Treasury bonds in the US and UK are today experiencing inverted yields for the first time in over a decade. High demand for bonds is pushing the yield offerings down as the treasuries involved need less incentive to attract investors, meaning they have little need to offer much – or any – long-term profits.

The US Treasury 10-year bonds are currently yielding 1.62%, while the UK Treasury 10-year bonds are at a lower 0.46%; their worst since 2007 and 2008 respectively. The significance of these weak bond yields is that they typically serve as an indicator of looming recession; a fear that has been in the back of investor minds in recent months.

Treasury bonds, along with gold and the Japanese Yen, are seen as a less risky investment option in times of economic crisis or slowdown – as we’re currently experiencing with the ongoing US/China trade war, Brexit, and the Eurozone struggles. Gold has gained over 10% value in the past month, and almost 25% in last three months, indicating similar levels of demand to hedge risk.

Jasper Lawler, Head of Research at London Capital Group, pointed out that based on previous negative yield curves, the expected decline in the US economy would time perfectly with the US presidential elections in 2020.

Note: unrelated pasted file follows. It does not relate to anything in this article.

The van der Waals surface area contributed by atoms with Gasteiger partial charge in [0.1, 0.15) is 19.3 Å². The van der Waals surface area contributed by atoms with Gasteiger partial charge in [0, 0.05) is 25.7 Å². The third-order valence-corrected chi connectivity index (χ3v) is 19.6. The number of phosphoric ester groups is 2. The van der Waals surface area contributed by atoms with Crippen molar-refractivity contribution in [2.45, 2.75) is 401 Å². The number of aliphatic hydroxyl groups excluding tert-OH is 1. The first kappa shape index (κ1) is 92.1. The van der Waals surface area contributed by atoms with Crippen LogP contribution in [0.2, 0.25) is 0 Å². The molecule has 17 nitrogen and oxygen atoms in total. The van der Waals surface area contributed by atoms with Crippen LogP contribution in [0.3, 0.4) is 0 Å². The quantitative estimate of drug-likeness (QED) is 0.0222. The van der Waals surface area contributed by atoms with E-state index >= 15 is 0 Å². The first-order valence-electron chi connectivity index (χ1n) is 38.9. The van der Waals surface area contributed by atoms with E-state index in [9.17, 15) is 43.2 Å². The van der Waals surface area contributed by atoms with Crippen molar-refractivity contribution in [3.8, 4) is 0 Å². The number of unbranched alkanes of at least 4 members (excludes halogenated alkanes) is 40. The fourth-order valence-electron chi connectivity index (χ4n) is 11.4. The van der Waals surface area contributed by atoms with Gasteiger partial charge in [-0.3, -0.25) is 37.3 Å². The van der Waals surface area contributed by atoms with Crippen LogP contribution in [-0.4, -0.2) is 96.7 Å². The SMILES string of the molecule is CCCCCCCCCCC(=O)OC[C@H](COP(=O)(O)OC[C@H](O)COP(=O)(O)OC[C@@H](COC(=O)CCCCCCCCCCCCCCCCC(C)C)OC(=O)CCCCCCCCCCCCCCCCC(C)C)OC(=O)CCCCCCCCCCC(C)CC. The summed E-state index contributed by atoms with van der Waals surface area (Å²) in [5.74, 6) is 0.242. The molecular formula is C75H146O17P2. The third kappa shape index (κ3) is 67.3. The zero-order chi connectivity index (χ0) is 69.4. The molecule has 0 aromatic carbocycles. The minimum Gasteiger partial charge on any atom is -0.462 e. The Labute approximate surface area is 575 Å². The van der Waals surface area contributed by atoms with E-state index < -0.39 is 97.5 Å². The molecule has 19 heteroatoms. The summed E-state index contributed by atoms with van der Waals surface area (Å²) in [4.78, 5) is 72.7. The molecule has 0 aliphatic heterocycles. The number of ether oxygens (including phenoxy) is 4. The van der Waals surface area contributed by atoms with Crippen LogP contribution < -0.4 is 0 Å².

The next step for investors and analysts will be to watch the stock market reactions. Asia and Europe are already struggling following poor economic data. The Eurozone’s growth has halved from 0.4% to 0.2%, while China registered its worst industrial production growth for 17 years. If the US markets react badly to the inverted yield curves, then we could see bond yields fall further, while investment gold and the Yen could make fresh gains.

In this scenario it is likely that President Trump will make fresh calls for further interest rate cuts. The Federal Reserve already made a u-turn this month to drop rates by 0.25%, and economists are predicting up to three more quarter-percent cuts before 2019 is over. There are investors and experts who are unhappy about the pressure from the president however, and who feel that his approach to criticise Jerome Powell (Fed chairman) repeatedly in the press has been a level of interference that is inappropriate; regardless of whether Trump was right or wrong about monetary policy.

UPDATE: Thursday 15th August

It took less than 12 hours for President Trump to come out and do exactly as was suggested above. Timely.